Design specs: One element of the renovation will allow the stadium to capture and store up to 1.7 million gallons of rainwater, which can then be resused.

Brasilia
Photo by: Getty Images

Stadium name: Estádio Nacional de Brasilia
Capacity: 70,064
World Cup use: Group stage, round of 16, quarterfinal, 3rd place
Post-World Cup use: Soccer, concerts, other sporting events, soccer matches during the 2016 Rio de Janeiro Olympic Games
Year constructed: 2013
Design specs: Second-largest stadium hosting matches for the World Cup

Cuiabá
Stadium name: Arena Pantanal
Capacity: 42,968
World Cup use: Group stage
Post-World Cup use: To be determined
Year constructed: 2013
Design specs: Nicknamed “The Big Green” because of its features and building techniques that stress sustainability.

Curitiba
Stadium name: Arena da Baixada
Capacity: 41,456
World Cup use: Group stage
Post-World Cup use: Home of Brasileiro club Atlético Paranaense
Year constructed: 1914
Design specs: Additional rows of seating parallel to the pitch will help boost the stadium’s capacity to 40,000.

Fortaleza
Stadium name: Estádio Castelão
Capacity: 64,846
World Cup use: Group stage, round of 16, quarterfinal
Post-World Cup use: Concerts, soccer, other sporting events
Year constructed: 1973
Design specs: Improvements will include an underground parking lot with 1,900 spaces, executive boxes, a VIP area, and a new roof. Improved access will be provided by four exclusive bus lanes, a light rail line, and two metro rapid transit stations.

Manaus
Stadium name: Arena Amazônia
Capacity: 42,374
World Cup use: Group stage
Post-World Cup use: Multifunctional space that can play host to events such as concerts, cultural performances, exhibitions and conferences
Year constructed: 2013
Design specs: Renovations reflect the city’s proximity to the Amazon rainforest. The stadium will be enclosed by a metal structure designed to resemble a straw basket, a product for which the region is famous.

Natal
Photo by: Getty Images

Stadium name: Estádio das Dunas
Capacity: 42,086
World Cup use: Group stage
Post-World Cup use: Concerts, soccer, other sporting events, local and regional carnivals
Year constructed: 2013
Design specs: The venue’s name and undulating structure relates to the sand dunes found in the Natal region.

Porto Alegre
Stadium name: Estádio Beira-Rio
Capacity: 48,849
World Cup use: Group stage, round of 16
Post-World Cup use: Home of Brasileiro club Internacional
Year constructed: 1969
Design specs: The stadium was originally built over nearly a decade, with fans helping by donating bricks, cement and iron. For the renovation, a metal roof is being installed over the stands, ramps and turnstile areas.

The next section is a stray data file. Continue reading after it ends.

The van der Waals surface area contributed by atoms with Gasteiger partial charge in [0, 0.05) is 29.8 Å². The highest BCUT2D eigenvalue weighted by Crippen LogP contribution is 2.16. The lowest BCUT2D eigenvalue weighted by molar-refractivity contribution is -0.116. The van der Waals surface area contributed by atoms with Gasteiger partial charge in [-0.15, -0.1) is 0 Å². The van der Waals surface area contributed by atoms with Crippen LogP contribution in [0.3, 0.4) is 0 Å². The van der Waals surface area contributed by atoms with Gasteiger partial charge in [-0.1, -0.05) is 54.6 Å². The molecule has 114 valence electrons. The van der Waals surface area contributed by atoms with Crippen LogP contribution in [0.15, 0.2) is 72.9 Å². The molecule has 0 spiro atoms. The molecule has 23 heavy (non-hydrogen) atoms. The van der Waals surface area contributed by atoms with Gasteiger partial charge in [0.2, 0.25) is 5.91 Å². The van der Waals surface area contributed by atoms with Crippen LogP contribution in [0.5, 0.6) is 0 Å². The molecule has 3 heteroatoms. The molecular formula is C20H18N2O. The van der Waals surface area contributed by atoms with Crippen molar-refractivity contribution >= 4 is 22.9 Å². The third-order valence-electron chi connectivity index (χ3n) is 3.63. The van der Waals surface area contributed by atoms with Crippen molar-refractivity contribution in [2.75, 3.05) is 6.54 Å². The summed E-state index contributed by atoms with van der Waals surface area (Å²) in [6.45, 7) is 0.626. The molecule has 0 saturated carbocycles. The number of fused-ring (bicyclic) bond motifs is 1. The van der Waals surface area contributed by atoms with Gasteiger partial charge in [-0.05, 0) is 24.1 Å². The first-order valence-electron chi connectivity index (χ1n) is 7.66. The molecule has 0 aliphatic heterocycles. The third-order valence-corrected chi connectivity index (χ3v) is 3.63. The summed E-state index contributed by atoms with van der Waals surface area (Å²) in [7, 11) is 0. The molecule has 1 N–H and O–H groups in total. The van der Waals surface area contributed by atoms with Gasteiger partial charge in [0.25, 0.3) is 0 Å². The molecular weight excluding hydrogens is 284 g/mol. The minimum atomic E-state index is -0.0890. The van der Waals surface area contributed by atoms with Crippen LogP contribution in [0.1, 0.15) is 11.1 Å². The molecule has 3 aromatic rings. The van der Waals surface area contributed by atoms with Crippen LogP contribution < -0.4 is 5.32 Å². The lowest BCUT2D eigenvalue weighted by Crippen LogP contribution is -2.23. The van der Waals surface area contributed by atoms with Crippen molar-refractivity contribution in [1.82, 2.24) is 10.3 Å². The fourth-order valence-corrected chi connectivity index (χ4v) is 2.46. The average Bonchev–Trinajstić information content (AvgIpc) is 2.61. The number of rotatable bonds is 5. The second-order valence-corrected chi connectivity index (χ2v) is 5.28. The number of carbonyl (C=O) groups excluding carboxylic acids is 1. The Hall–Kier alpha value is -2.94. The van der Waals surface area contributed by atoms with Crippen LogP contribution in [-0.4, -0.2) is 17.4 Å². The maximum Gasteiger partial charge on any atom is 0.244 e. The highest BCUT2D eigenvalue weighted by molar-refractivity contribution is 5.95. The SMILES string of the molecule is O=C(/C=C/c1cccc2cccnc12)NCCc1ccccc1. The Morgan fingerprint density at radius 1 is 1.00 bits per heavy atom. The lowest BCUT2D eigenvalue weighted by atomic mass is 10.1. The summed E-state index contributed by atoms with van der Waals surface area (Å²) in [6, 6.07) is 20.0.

Recife
Stadium name: Arena Pernambuco
Capacity: 44,248
World Cup use: Group stage, round of 16
Post-World Cup use: Home of Brasileiro club Náutico
Year constructed: 2013
Design specs: The stadium will have a solar plant with a capacity to generate energy equivalent to the average consumption of 6,000 Brazilians. It will be part of a complex also featuring restaurants, shopping centers and cinemas.

Rio de Janeiro
Photo by: Getty Images

Stadium name: Estádio do Maracanã
Capacity: 76,804
World Cup use: Group stage, round of 16, quarterfinal, final
Post-World Cup use: Soccer, other sporting events, concerts, soccer matches during the 2016 Rio de Janeiro Olympic Games
Year constructed: 1950
Design specs: The stadium will play host to seven games in all, more than any other venue. The lower ring of seats has been demolished and a new ring added that provides improved visibility. The historic facade will remain untouched.

Salvador
Photo by: Getty Images

Stadium name: Arena Fonte Nova
Capacity: 48,747
World Cup use: Group stage, round of 16, quarterfinal
Post-World Cup use: Home of Brasileiro club Bahia; soccer matches during the 2016 Rio de Janeiro Olympic Games; concerts; other sporting events; conferences
Year constructed: 2013
Design specs: The original stadium on the site, built in 1951, was demolished to make way for this new venue. The stadium will house a panoramic restaurant, football museum, shops, hotels and a concert hall.

São Paulo
Stadium name: Arena de São Paulo
Capacity: 65,807 (20,000 of which is temporary seating)
World Cup use: Group stage, round of 16, quarterfinal, semifinal
Post-World Cup use: Home of Brasileiro club Corinthians
Year constructed: 2013
Design specs: The stadium is intended to boost development in São Paulo’s most deprived areas and home to nearly 4 million people.

Source: SportsBusiness Journal research, FIFA